MathOverflow will be down for maintenance for approximately 3 hours, starting Monday evening (06/24/2013) at approximately 9:00 PM Eastern time (UTC-4).

## What goes wrong in Easton forcing if we don’t just use regular cardinals?

Recall that Easton forcing was introduced to show that the continuum function at regular cardinals could be anything subject to 'the obvious constraints' (monotonicity etc). However, it is a handy method if one wants to add a proper class of sets. My question is why do would we now restrict to using forcing conditions only using regular cardinals (edit: if we wanted only to add class-many sets)? I've had a read through Friedman's Class forcing, and all the (nontrivial) examples given there are variants on Easton forcing, only playing with things like supports and stationarity.

I'm not interested in preserving AC, though I suspect that we lose tameness at some point, and hence axioms like powerset may fail to hold.

Hmm, let me state my actual question, which was in fact rather implicit (and everyone's comments/answers have helped me figure out how to phrase it, so thank you all).

If I try to add $F(\kappa)$ generic subsets to each cardinal $\kappa$ (by some simple class function $\kappa \mapsto F(\kappa)$, such as the identity, or constant at some given infinite cardinal), will I get a model of ZF(C)? Or is the restriction to adding subsets to only regular cardinals, as in Easton forcing, necessary?

-
Presumably, you still want to add a proper class of sets with a purpose? – François G. Dorais Nov 18 at 5:28
Yes, it's to do a class-of-atoms version of Jech-Sochor. All I need in the end is a model of ZF. – David Roberts Nov 18 at 7:14
David, given your purpose and since there are a proper class of regular cardinals, why does it matter to do something at singular cardinals? For example, you can view Easton's iteration as adding a subset to $\kappa^+$ for every infinite cardinal $\kappa$, including singular $\kappa$, since all $\kappa^+$ are regular. – Joel David Hamkins Nov 18 at 10:48
A Jech-Sochor theorem for a proper class of atoms will need some additional nontrivial structure on the atoms. The point is that the pure sets that play, in the ZF model, the role of the atoms can't all have the same rank. So the set of these surrogate atoms comes with a certain structure, namely (at least) a partition according to rank. If the original set of atoms didn't have this structure, then you won't get the sort of transfer theorem that Jech and Sochor got. – Andreas Blass Nov 18 at 13:33
@JDH not necessarily in ZF :-) @Andreas that's good to know. I was planning to add sets at all ranks, so that's one objection out of the way. – David Roberts Nov 18 at 19:57

To increase the power set of a regular cardinal $\kappa$, Easton used forcing conditions that are partial functions of size $<\kappa$. So the forcing is $\kappa$-closed and therefore adds no new subsets of any cardinals below $\kappa$. It therefore doesn't interfere with whatever he was trying to do with the power sets of those smaller cardinals. If he did the same thing with a singular $\kappa$, the forcing would be only cf$(\kappa)$-closed, not $\kappa$-closed. For example, if $\kappa=\aleph_\omega$, then the union of a countable chain of conditions (each of size $<\aleph_\omega$) could have size $\aleph_\omega$ and thus fail to be a condition. As a result, new subsets would be added at cardinals below $\kappa$ (but $\geq$ cf$(\kappa)$), thereby messing up whatever was supposed to happen with the power sets of those cardinals.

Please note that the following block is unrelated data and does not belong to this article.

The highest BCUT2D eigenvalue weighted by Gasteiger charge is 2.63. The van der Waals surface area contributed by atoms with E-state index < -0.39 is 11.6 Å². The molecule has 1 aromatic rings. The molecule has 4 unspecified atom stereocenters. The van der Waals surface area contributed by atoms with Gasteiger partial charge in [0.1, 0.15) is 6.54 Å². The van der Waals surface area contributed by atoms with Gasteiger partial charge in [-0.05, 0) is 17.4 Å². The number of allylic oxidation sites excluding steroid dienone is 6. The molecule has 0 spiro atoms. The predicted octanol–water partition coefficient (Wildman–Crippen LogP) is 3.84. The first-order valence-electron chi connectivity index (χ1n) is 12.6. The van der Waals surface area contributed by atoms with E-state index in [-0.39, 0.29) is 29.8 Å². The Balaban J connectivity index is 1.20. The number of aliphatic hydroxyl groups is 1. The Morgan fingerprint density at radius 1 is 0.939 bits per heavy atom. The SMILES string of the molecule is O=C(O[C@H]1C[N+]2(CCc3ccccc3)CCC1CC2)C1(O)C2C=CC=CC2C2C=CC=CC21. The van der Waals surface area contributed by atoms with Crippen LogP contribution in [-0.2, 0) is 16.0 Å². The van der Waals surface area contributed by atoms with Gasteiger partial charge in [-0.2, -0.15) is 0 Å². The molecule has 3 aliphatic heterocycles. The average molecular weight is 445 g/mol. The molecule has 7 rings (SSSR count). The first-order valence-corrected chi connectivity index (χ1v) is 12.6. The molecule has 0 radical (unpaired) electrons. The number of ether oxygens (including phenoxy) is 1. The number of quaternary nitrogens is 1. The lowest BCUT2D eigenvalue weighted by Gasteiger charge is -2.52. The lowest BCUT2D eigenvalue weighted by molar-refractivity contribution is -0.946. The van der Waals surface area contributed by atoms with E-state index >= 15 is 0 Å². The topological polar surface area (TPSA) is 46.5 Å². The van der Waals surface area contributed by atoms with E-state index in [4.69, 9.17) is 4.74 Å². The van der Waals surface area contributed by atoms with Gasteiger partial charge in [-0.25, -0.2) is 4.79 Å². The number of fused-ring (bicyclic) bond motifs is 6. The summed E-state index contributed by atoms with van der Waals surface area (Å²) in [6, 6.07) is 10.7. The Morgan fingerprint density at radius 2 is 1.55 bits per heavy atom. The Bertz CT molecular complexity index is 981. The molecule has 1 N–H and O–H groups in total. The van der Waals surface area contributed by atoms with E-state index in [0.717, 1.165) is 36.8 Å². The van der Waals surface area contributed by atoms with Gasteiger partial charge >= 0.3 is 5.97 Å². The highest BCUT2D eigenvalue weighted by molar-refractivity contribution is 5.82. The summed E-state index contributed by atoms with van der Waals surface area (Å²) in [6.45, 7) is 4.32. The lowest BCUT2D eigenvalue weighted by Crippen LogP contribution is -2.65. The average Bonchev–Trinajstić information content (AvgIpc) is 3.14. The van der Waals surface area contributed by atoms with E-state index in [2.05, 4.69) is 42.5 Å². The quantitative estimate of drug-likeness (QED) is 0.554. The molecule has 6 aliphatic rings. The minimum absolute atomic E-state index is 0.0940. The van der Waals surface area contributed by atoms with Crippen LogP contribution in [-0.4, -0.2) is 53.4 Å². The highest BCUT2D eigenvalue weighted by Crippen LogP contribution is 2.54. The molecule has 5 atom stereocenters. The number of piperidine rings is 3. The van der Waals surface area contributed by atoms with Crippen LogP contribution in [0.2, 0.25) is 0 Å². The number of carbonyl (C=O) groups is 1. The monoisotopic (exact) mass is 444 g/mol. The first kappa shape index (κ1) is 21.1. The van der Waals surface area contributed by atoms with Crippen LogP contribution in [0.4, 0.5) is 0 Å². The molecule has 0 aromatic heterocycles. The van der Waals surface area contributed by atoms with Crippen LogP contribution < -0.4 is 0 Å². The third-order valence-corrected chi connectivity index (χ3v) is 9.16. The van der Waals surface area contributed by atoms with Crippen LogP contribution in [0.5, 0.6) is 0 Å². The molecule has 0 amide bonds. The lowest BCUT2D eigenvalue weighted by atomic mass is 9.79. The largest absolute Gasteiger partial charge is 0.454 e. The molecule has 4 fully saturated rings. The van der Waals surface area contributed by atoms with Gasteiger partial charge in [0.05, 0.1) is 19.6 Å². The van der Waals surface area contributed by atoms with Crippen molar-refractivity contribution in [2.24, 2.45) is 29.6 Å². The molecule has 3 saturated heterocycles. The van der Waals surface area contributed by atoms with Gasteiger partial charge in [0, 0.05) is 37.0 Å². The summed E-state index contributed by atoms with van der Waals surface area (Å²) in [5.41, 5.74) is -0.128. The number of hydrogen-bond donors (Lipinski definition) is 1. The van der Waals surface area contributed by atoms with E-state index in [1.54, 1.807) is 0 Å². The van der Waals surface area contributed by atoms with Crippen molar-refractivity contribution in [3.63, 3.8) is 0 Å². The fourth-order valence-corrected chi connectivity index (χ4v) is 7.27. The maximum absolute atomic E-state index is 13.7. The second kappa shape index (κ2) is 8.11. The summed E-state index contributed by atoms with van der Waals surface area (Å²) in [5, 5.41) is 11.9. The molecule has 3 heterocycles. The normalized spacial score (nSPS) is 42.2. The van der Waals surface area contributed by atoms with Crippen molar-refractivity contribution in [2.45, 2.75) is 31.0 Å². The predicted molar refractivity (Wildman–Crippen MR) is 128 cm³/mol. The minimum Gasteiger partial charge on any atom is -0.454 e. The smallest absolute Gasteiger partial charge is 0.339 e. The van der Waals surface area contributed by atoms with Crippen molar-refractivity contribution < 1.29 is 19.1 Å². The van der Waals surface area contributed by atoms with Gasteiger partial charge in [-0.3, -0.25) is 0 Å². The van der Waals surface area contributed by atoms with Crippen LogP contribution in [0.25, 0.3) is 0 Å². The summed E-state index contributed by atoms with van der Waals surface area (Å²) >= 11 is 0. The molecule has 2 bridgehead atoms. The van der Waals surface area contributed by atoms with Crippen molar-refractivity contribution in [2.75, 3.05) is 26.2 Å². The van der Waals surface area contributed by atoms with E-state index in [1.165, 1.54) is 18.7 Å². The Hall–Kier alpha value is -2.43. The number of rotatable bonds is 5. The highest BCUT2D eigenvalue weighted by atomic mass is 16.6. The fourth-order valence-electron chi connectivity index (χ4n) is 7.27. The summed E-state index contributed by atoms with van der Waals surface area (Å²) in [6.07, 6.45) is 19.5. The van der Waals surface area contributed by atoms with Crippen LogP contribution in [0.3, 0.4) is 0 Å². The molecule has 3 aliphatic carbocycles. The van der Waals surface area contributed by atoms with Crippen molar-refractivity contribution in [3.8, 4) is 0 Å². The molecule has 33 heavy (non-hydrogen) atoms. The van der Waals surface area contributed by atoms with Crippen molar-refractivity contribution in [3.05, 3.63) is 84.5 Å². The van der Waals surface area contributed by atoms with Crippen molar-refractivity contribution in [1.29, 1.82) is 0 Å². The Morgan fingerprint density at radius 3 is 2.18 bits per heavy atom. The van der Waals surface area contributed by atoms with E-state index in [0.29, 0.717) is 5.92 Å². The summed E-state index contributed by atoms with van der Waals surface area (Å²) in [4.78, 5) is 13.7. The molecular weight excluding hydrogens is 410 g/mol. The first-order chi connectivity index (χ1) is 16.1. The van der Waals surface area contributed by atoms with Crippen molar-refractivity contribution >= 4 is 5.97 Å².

A decade later, Silver discovered that not only does Easton's method not work for singular cardinals (which Easton already knew), but there are non-trivial constraints on $2^\kappa$ for singular $\kappa$. In particular, a singular cardinal of uncountable cofinality cannot be the first place where GCH fails. Later, it was shown (I believe first by Magidor) that a singular cardinal of countable cofinality can be the first place where GCH fails, but a large cardinal was needed for the proof and, by a result of Jensen, large cardinals are unavoidable here. Work of Gitik has pinned down the exact large-cardinal strength of the negation of the singular cardinal hypothesis.

The bottom line here is that, in order to get anything like Easton's results for singular cardinals, one must use large cardinals, one must use considerably fancier forcing notions than Easton used, and even then, some manipulations of power sets of singular cardinals are outright impossible.

-
Shortly before Silver announced his breakthrough result, Frank Drake wrote a paper explaining why not only Easton's method but also variations that people had been trying didn't work. The paper is "On failures at singular cardinals in generic extensions," J. London Math. Soc., series 2, vol. 9 (1974/75) pp. 219-228. I believe the motivation for Drake's paper was that, because attempts to extend Easton's result to singular cardinals were unsuccessful, they weren't being published, so people were independently inventing the same methods and discovering that they fail. – Andreas Blass Nov 18 at 1:59
I should clarify I that my main interest is not Easton's results, but in adding proper classes of sets. Cardinal inequalities are unimportant for my purposes. – David Roberts Nov 18 at 3:00